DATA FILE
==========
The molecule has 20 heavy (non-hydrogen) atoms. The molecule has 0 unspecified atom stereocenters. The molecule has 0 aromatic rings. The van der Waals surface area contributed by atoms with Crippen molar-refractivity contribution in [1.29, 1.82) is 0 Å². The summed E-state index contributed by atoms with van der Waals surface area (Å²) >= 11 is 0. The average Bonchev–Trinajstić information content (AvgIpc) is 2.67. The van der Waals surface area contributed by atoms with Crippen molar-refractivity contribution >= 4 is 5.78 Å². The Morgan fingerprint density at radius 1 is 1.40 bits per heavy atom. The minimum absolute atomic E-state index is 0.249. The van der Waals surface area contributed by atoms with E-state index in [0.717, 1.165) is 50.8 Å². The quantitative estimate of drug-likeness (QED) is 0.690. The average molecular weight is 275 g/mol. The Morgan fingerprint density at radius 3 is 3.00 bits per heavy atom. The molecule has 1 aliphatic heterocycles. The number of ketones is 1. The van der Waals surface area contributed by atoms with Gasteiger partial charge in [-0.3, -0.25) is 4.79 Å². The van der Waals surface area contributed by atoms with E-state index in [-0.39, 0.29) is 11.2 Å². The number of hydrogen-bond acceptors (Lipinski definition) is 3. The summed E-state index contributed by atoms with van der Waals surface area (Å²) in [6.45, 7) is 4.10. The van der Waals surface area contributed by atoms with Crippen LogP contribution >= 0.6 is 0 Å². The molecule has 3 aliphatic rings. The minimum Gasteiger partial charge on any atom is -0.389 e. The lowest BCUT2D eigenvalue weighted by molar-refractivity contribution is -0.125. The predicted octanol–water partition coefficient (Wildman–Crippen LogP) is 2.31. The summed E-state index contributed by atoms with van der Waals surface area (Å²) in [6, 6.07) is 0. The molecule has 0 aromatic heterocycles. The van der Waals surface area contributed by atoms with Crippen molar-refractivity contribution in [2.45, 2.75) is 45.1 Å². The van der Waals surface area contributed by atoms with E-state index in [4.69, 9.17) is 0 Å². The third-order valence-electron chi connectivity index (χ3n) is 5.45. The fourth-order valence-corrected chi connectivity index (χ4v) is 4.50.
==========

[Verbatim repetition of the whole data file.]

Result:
The molecule has 20 heavy (non-hydrogen) atoms. The molecule has 0 unspecified atom stereocenters. The molecule has 0 aromatic rings. The van der Waals surface area contributed by atoms with Crippen molar-refractivity contribution in [1.29, 1.82) is 0 Å². The summed E-state index contributed by atoms with van der Waals surface area (Å²) >= 11 is 0. The average Bonchev–Trinajstić information content (AvgIpc) is 2.67. The van der Waals surface area contributed by atoms with Crippen molar-refractivity contribution >= 4 is 5.78 Å². The Morgan fingerprint density at radius 1 is 1.40 bits per heavy atom. The minimum absolute atomic E-state index is 0.249. The van der Waals surface area contributed by atoms with E-state index in [0.717, 1.165) is 50.8 Å². The quantitative estimate of drug-likeness (QED) is 0.690. The average molecular weight is 275 g/mol. The Morgan fingerprint density at radius 3 is 3.00 bits per heavy atom. The molecule has 1 aliphatic heterocycles. The number of ketones is 1. The van der Waals surface area contributed by atoms with Gasteiger partial charge in [-0.3, -0.25) is 4.79 Å². The van der Waals surface area contributed by atoms with E-state index in [-0.39, 0.29) is 11.2 Å². The number of hydrogen-bond acceptors (Lipinski definition) is 3. The summed E-state index contributed by atoms with van der Waals surface area (Å²) in [6.45, 7) is 4.10. The van der Waals surface area contributed by atoms with Crippen LogP contribution >= 0.6 is 0 Å². The molecule has 3 aliphatic rings. The minimum Gasteiger partial charge on any atom is -0.389 e. The lowest BCUT2D eigenvalue weighted by molar-refractivity contribution is -0.125. The predicted octanol–water partition coefficient (Wildman–Crippen LogP) is 2.31. The summed E-state index contributed by atoms with van der Waals surface area (Å²) in [6, 6.07) is 0. The molecule has 0 aromatic heterocycles. The van der Waals surface area contributed by atoms with Crippen molar-refractivity contribution in [2.45, 2.75) is 45.1 Å². The van der Waals surface area contributed by atoms with E-state index in [4.69, 9.17) is 0 Å². The third-order valence-electron chi connectivity index (χ3n) is 5.45. The fourth-order valence-corrected chi connectivity index (χ4v) is 4.50.